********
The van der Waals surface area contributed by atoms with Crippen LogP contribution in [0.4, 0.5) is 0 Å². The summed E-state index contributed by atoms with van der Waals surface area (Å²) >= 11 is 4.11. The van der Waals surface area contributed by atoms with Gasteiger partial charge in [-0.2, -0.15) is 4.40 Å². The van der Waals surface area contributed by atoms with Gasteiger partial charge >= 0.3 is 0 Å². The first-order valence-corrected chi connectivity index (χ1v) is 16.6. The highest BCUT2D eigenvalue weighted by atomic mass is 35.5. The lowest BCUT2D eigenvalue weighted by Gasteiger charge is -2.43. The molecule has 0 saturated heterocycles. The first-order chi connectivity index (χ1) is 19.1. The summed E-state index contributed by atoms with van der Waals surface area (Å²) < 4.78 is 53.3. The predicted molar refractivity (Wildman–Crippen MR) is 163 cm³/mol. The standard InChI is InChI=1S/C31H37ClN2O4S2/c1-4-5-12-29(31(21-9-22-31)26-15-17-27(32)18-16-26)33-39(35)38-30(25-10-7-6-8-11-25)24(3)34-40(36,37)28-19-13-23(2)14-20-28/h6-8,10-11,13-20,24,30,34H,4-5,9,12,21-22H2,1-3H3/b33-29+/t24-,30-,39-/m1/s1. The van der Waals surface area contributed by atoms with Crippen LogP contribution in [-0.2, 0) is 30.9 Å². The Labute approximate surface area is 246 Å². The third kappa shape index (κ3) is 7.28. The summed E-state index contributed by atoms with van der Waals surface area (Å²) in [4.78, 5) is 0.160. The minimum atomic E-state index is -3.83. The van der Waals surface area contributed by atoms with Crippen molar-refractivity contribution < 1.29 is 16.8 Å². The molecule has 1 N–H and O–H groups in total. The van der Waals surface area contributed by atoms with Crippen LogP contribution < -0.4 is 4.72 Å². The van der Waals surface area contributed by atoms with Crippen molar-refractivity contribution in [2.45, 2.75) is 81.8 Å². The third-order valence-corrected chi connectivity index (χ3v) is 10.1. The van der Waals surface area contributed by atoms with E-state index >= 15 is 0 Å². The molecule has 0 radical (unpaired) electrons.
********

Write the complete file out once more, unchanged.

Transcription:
The van der Waals surface area contributed by atoms with Crippen LogP contribution in [0.4, 0.5) is 0 Å². The summed E-state index contributed by atoms with van der Waals surface area (Å²) >= 11 is 4.11. The van der Waals surface area contributed by atoms with Gasteiger partial charge in [-0.2, -0.15) is 4.40 Å². The van der Waals surface area contributed by atoms with Gasteiger partial charge >= 0.3 is 0 Å². The first-order valence-corrected chi connectivity index (χ1v) is 16.6. The highest BCUT2D eigenvalue weighted by atomic mass is 35.5. The lowest BCUT2D eigenvalue weighted by Gasteiger charge is -2.43. The molecule has 0 saturated heterocycles. The first-order chi connectivity index (χ1) is 19.1. The summed E-state index contributed by atoms with van der Waals surface area (Å²) < 4.78 is 53.3. The predicted molar refractivity (Wildman–Crippen MR) is 163 cm³/mol. The standard InChI is InChI=1S/C31H37ClN2O4S2/c1-4-5-12-29(31(21-9-22-31)26-15-17-27(32)18-16-26)33-39(35)38-30(25-10-7-6-8-11-25)24(3)34-40(36,37)28-19-13-23(2)14-20-28/h6-8,10-11,13-20,24,30,34H,4-5,9,12,21-22H2,1-3H3/b33-29+/t24-,30-,39-/m1/s1. The van der Waals surface area contributed by atoms with Crippen LogP contribution in [-0.2, 0) is 30.9 Å². The Labute approximate surface area is 246 Å². The third kappa shape index (κ3) is 7.28. The summed E-state index contributed by atoms with van der Waals surface area (Å²) in [4.78, 5) is 0.160. The minimum atomic E-state index is -3.83. The van der Waals surface area contributed by atoms with Crippen molar-refractivity contribution < 1.29 is 16.8 Å². The molecule has 1 N–H and O–H groups in total. The van der Waals surface area contributed by atoms with Crippen LogP contribution < -0.4 is 4.72 Å². The van der Waals surface area contributed by atoms with Crippen molar-refractivity contribution in [2.45, 2.75) is 81.8 Å². The third-order valence-corrected chi connectivity index (χ3v) is 10.1. The van der Waals surface area contributed by atoms with E-state index >= 15 is 0 Å². The molecule has 0 radical (unpaired) electrons.